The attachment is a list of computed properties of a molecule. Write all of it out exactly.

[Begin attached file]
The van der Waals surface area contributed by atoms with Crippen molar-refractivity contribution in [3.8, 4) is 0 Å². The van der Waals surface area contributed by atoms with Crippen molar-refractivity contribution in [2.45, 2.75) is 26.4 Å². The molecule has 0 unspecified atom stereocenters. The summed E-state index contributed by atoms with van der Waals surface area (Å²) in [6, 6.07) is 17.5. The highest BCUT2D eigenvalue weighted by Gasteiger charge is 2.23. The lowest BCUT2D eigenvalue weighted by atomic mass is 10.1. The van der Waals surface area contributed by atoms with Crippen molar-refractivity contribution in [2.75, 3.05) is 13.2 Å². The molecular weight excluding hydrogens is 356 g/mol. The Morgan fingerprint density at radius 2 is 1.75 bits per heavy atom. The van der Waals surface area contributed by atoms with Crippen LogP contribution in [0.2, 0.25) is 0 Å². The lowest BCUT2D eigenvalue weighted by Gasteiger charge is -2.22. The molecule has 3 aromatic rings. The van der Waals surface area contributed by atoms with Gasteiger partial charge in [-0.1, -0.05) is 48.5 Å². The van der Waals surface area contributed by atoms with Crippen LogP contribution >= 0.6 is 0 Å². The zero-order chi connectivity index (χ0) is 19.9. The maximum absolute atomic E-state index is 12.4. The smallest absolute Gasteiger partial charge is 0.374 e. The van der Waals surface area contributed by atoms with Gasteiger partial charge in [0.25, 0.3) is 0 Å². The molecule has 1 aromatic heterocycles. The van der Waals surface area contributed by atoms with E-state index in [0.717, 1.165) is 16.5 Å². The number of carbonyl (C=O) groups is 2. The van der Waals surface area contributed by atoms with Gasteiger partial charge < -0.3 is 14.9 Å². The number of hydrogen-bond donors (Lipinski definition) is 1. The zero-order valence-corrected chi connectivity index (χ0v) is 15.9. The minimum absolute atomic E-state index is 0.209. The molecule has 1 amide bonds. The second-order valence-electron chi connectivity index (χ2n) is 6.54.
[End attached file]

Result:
The van der Waals surface area contributed by atoms with Crippen molar-refractivity contribution in [3.8, 4) is 0 Å². The van der Waals surface area contributed by atoms with Crippen molar-refractivity contribution in [2.45, 2.75) is 26.4 Å². The molecule has 0 unspecified atom stereocenters. The summed E-state index contributed by atoms with van der Waals surface area (Å²) in [6, 6.07) is 17.5. The highest BCUT2D eigenvalue weighted by Gasteiger charge is 2.23. The lowest BCUT2D eigenvalue weighted by atomic mass is 10.1. The van der Waals surface area contributed by atoms with Crippen molar-refractivity contribution in [2.75, 3.05) is 13.2 Å². The molecular weight excluding hydrogens is 356 g/mol. The Morgan fingerprint density at radius 2 is 1.75 bits per heavy atom. The van der Waals surface area contributed by atoms with Crippen LogP contribution in [0.2, 0.25) is 0 Å². The lowest BCUT2D eigenvalue weighted by Gasteiger charge is -2.22. The molecule has 3 aromatic rings. The van der Waals surface area contributed by atoms with Gasteiger partial charge in [-0.1, -0.05) is 48.5 Å². The van der Waals surface area contributed by atoms with Crippen LogP contribution >= 0.6 is 0 Å². The zero-order chi connectivity index (χ0) is 19.9. The maximum absolute atomic E-state index is 12.4. The smallest absolute Gasteiger partial charge is 0.374 e. The van der Waals surface area contributed by atoms with Gasteiger partial charge in [0.25, 0.3) is 0 Å². The molecule has 1 aromatic heterocycles. The van der Waals surface area contributed by atoms with E-state index in [0.717, 1.165) is 16.5 Å². The number of carbonyl (C=O) groups is 2. The van der Waals surface area contributed by atoms with Gasteiger partial charge < -0.3 is 14.9 Å². The number of hydrogen-bond donors (Lipinski definition) is 1. The zero-order valence-corrected chi connectivity index (χ0v) is 15.9. The minimum absolute atomic E-state index is 0.209. The molecule has 1 amide bonds. The second-order valence-electron chi connectivity index (χ2n) is 6.54.